Minimally Invasive Procedures
Olympus develops clinically advanced, minimally invasive solutions for healthcare professionals that help improve outcomes and enhance quality of life for their patients.
A minimally invasive procedure is any procedure that is done in lieu of an open surgery with the same procedural goal. Unlike an open surgery, where the physician makes an incision to directly view and operate on the surgical site, a minimally invasive procedure uses a device, such as a laparoscope, gastroscope or colonoscope, which allows indirect observation of the target area on a viewing monitor. Generally access to the target site is created through a small incision in the skin or via one of the body’s cavities or anatomical openings. Because of the less invasive approach to viewing or treating the target site, minimally invasive procedures can ease patient trauma, accelerate recovery times and enhance procedural efficiency.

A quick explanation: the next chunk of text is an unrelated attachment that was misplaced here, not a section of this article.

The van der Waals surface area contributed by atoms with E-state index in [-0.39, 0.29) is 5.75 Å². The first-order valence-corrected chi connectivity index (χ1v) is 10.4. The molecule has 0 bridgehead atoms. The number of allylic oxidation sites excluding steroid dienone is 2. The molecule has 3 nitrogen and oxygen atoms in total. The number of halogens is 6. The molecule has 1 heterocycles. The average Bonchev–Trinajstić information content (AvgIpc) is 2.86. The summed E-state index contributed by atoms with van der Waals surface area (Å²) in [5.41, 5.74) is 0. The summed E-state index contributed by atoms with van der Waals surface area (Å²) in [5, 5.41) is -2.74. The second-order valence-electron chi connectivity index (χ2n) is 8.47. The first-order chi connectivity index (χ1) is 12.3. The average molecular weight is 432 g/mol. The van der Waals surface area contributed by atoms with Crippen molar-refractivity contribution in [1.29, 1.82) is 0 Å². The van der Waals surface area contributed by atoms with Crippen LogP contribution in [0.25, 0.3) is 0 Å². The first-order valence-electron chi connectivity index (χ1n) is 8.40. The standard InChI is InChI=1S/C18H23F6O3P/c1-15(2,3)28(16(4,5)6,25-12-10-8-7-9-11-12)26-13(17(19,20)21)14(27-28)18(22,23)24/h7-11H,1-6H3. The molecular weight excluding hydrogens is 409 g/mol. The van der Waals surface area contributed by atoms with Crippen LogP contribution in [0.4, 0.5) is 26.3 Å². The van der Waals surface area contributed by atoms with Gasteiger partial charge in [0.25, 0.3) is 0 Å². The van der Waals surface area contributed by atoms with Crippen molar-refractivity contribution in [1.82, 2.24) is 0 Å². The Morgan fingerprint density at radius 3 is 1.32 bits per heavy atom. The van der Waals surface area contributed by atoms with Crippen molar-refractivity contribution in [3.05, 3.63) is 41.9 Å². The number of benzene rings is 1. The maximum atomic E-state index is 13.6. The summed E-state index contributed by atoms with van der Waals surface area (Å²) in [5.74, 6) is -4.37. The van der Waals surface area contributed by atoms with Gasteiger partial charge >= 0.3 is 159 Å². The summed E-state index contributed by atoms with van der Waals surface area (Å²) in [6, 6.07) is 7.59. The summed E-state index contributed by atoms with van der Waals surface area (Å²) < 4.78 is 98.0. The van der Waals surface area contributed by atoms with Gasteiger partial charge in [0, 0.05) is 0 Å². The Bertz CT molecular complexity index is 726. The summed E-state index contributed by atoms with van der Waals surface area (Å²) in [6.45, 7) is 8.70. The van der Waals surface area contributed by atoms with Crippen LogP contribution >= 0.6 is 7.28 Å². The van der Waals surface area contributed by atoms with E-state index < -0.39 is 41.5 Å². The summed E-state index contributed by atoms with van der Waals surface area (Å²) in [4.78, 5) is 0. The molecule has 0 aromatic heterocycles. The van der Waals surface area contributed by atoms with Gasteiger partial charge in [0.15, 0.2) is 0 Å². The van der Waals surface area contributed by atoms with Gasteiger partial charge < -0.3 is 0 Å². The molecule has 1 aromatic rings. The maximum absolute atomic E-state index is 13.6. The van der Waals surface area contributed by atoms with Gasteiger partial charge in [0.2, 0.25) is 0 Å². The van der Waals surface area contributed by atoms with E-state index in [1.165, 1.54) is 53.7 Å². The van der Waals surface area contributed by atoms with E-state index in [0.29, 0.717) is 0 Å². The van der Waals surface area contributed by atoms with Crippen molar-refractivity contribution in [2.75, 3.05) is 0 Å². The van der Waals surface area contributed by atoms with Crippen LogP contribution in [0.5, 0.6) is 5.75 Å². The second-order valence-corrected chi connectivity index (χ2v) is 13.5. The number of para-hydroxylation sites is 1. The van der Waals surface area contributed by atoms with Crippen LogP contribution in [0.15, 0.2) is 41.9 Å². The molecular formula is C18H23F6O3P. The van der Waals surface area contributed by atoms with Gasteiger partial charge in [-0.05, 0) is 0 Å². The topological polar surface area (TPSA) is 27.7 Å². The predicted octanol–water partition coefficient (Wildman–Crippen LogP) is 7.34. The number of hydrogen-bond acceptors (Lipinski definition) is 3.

As endoscopic technologies have advanced, their medical application has grown significantly. Today many surgeries that used to require opening of the throat, chest, abdomen, pelvis or other areas of the body can now be performed endoscopically. For example, a polyp on the wall of the large intestine can be removed using a minimally invasive procedure called a polypectomy. This was made possible by the invention in 1969 of a special snare by Hiromi Shinya, a gastroenterologist, in collaboration with Olympus. Insertion of the polypectomy snare into an endoscope allows the physician to cut off and remove the polyp, guided by real-time video imaging captured at the tip of the endoscope and displayed on a monitor.